After creating a sample repository for SCUA, I uploaded two finding aids (manuscript and university archives) to the system. The new interface takes advantage of a lot of graphics and icons (collections, accessions, creators, digital collections, etc..), so I wanted to see if I could put at least one item in each icon. Unlike our current system, Archon, users can search both across all the repositories in the collection as well as narrow down your search to just one repository. This gives the researcher the flexibility of getting a lot of relevant hits as well as focusing their search to just one institution. After adding in record groups, accessions, and digital materials, SCUA staff can see what the current finding aids will look like in the new system. Although it may look a bit daunting to get used to at first, I believe the new collection management system will be an improvement over the current one.

Stay tuned for future updates about the status of SCUA’s Special Collections Database migration.

The Story Behind One of Our Most Popular Artifacts: John Duffy’s Emmy

by Maddie Dietrich, Music Special Collections & Research Specialist

One of two Emmy’s awarded to composer John Duffy

One of the more widely-seen items in our holdings is an Emmy award belonging to the late composer John Duffy (June 23, 1926, New York City—December 22, 2015, Norfolk, Virginia). Oftentimes when a class visits Special Collections the Emmy is brought out along with a dozen or so other objects, oddities and memorabilia intended to demonstrate to students that Special Collections isn’t just about old papers and manuscripts but in fact consists of all kinds of artifacts, including old papers and manuscripts, which tell the stories firsthand of the persons to whom they once belonged. These introductory class sessions are intended to teach students how to use the collections and include brief hands-on exercises on how to examine items—papers, photographs, maps, calendars, and so on—and offers suggestions on the kinds of information a person might glean from viewing these items firsthand, free from the editorial framework imposed by some intermediary scholar for their own agenda.

So what about this Emmy award? What makes it so popular, so impressive? Well, it’s big and heavy, and it’s shiny and gold. And it’s easily recognized though relatively few people have ever seen one in person. And of course it represents a pinnacle of human achievement in television broadcasting–somebody, somewhere, sometime, did something so outstanding in their field that their peers deemed the accomplishment worthy of their highest award, to be remembered for all time. To see this Emmy, then, is to experience a brush with greatness. And so who was John Duffy and what did he do to win an Emmy, and how did it end up in Special Collections?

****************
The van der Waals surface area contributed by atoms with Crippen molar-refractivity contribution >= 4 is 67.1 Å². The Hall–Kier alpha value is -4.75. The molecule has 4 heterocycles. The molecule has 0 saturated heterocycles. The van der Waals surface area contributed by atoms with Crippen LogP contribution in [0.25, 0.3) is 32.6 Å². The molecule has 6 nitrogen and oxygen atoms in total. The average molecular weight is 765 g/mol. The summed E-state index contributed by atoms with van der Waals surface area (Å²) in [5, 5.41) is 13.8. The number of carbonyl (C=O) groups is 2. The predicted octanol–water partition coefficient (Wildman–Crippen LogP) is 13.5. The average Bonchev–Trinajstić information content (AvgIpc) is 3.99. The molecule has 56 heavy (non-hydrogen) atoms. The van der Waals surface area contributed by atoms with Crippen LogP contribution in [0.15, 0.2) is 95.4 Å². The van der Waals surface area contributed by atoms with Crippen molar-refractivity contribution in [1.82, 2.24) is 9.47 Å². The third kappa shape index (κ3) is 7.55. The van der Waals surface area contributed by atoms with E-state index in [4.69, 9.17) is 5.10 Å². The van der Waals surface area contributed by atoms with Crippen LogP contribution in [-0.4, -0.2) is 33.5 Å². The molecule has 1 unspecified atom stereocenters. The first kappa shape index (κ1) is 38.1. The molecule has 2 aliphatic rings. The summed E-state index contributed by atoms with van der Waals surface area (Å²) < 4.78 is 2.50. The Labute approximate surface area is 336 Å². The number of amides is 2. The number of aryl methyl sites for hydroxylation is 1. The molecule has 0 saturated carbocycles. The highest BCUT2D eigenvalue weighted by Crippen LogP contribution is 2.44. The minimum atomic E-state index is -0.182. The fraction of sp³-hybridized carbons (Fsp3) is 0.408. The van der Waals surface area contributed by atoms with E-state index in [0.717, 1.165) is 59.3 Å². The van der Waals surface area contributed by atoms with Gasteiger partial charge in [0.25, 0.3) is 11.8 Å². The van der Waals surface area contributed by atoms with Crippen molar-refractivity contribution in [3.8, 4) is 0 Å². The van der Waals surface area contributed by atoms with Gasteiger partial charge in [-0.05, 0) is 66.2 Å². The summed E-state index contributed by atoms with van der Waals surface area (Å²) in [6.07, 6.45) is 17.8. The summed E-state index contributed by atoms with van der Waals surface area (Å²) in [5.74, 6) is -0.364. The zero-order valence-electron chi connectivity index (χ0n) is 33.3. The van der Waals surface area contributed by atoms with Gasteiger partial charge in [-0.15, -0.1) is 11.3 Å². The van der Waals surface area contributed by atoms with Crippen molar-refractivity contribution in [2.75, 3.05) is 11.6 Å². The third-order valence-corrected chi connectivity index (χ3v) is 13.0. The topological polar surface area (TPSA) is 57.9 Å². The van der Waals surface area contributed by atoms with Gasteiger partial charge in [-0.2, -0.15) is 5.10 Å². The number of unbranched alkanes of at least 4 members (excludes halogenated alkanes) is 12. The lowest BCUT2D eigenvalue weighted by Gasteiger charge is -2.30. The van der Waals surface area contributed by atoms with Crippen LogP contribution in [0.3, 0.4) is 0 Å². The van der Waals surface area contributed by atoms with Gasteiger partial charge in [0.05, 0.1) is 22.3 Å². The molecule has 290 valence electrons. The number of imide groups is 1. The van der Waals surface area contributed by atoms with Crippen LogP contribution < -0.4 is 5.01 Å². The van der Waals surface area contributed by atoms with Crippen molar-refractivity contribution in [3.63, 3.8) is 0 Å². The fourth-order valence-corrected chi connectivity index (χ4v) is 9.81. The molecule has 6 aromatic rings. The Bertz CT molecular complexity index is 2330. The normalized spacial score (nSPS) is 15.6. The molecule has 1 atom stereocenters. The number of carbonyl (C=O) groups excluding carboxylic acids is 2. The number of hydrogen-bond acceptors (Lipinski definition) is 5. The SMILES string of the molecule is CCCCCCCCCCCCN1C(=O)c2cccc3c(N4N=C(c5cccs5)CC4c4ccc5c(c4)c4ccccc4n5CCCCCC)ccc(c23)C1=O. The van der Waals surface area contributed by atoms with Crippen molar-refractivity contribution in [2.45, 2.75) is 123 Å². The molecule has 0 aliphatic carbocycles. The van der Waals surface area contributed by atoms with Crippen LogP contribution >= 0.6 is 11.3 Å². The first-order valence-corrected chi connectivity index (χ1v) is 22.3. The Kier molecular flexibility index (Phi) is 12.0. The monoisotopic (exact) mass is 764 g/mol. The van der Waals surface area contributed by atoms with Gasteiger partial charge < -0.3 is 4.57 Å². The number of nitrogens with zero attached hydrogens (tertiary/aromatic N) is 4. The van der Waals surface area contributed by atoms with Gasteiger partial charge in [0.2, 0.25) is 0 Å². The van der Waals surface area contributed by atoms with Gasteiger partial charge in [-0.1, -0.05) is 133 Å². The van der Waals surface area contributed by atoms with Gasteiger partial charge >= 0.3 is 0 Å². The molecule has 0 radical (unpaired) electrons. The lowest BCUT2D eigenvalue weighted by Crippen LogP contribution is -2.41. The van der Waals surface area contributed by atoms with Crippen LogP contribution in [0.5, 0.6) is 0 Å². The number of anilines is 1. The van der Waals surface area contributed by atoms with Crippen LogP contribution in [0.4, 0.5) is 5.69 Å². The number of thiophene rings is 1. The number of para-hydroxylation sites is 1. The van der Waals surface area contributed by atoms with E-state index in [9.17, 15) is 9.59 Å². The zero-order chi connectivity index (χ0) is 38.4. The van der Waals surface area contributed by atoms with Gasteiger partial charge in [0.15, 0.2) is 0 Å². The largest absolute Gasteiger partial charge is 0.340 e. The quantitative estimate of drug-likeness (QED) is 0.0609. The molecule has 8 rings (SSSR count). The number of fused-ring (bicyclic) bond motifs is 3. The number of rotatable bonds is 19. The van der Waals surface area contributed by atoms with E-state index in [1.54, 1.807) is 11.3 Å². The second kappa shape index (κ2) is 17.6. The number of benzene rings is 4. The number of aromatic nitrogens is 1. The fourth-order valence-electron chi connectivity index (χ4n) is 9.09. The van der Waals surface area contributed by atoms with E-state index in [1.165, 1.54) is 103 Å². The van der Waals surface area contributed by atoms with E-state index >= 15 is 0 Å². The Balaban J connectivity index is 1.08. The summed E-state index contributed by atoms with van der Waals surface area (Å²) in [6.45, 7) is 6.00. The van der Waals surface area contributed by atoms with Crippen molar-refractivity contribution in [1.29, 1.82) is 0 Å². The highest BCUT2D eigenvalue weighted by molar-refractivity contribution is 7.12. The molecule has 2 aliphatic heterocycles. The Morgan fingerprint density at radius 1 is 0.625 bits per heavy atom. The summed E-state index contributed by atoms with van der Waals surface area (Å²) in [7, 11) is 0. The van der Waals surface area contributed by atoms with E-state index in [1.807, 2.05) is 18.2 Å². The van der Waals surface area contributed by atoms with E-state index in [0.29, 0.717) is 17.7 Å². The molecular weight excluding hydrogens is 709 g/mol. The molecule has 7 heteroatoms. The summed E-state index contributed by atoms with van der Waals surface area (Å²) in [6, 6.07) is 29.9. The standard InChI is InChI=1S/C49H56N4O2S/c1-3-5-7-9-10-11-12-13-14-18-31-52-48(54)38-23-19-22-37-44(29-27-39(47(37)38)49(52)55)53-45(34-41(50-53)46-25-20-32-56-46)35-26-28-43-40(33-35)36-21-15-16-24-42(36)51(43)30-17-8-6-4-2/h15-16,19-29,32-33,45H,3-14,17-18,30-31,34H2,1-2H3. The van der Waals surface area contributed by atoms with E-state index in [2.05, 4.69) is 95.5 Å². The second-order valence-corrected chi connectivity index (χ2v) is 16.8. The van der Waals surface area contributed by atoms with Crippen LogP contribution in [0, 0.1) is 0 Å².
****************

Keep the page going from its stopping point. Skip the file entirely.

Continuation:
Retired Reading Room Supervisor Mona Farrow with the Duffy Emmy

Born and raised in the Bronx, John Duffy was a veteran of U.S. Navy and fought in the Battle of Okinawa during WWII. After the war he studied composition with such musical giants as Henry Cowell and Aaron Copland and went on to become music director at the Guthrie Theater and the American Shakespeare Festival. He wrote scores for the Broadway productions of J. P. Donleavy’s The Ginger Man and Barbara Garson’s MacBird! In 1974 he founded the organization Meet The Composer in association with the New York State Council on the Arts and the American Music Center. He was in fact a two-time Emmy winner, receiving his first for writing the score of the NBC documentary A Talent for Life: Jews of the Italian Renaissance (1979) and his second for the score of the PBS production Heritage: Civilization and the Jews (1984). In 2005 he worked with the Virginia Arts Festival to found The John Duffy Composers Institute, a workshop for young composers which for ten years was held in the Diehn Composers Room on the campus of Old Dominion University (the workshop later became the John Duffy Institute for New Opera). In 2011 Duffy donated his collection of scores, manuscripts and memorabilia to ODU Libraries Special Collections and University Archives (The John Duffy Papers, 1944-2012). Though he composed more than 300 works for symphony orchestra, theater, television and film, Duffy felt strongly that “classical” music was no more worthy an art form than any other type of music, popular or otherwise, and fought to expose the ingrained privilege and prejudice that often hides behind such hierarchies.

That’s who John Duffy was, and that’s why we have his Emmy. When the pandemic is over, make a plan to visit our collections and ask to see it!

Spring Cleaning? Donate to Special Collections!

By Lara Canner, Allan Blank Curator of Music Special Collections

My house is both simultaneously the cleanest and dirtiest it has ever been. The quarantine has led to me polishing the floors till they reflect like mirrors, my windows gleam like fresh cut diamonds and no dust motes can be found sparkling in an afternoon sunbeam. I leave a trail of lemony freshness behind me wherever I go. Yet, my zest for cleanliness has also had an unfortunate side effect: I decided to spring clean my closets.

Piles of clothes have created small mountain ranges to climb over, totes tower in the corners of an otherwise spotless rooms and bags of baby clothes beg to be taken to Goodwill for donation. I leave a trail of destruction wherever I go. Almost nothing in my spring cleaning has sparked joy (thank you very much Marie Kondo), except one item.

Hill’s Manual of Social Business
Hill’s Manual of Social Business Inscription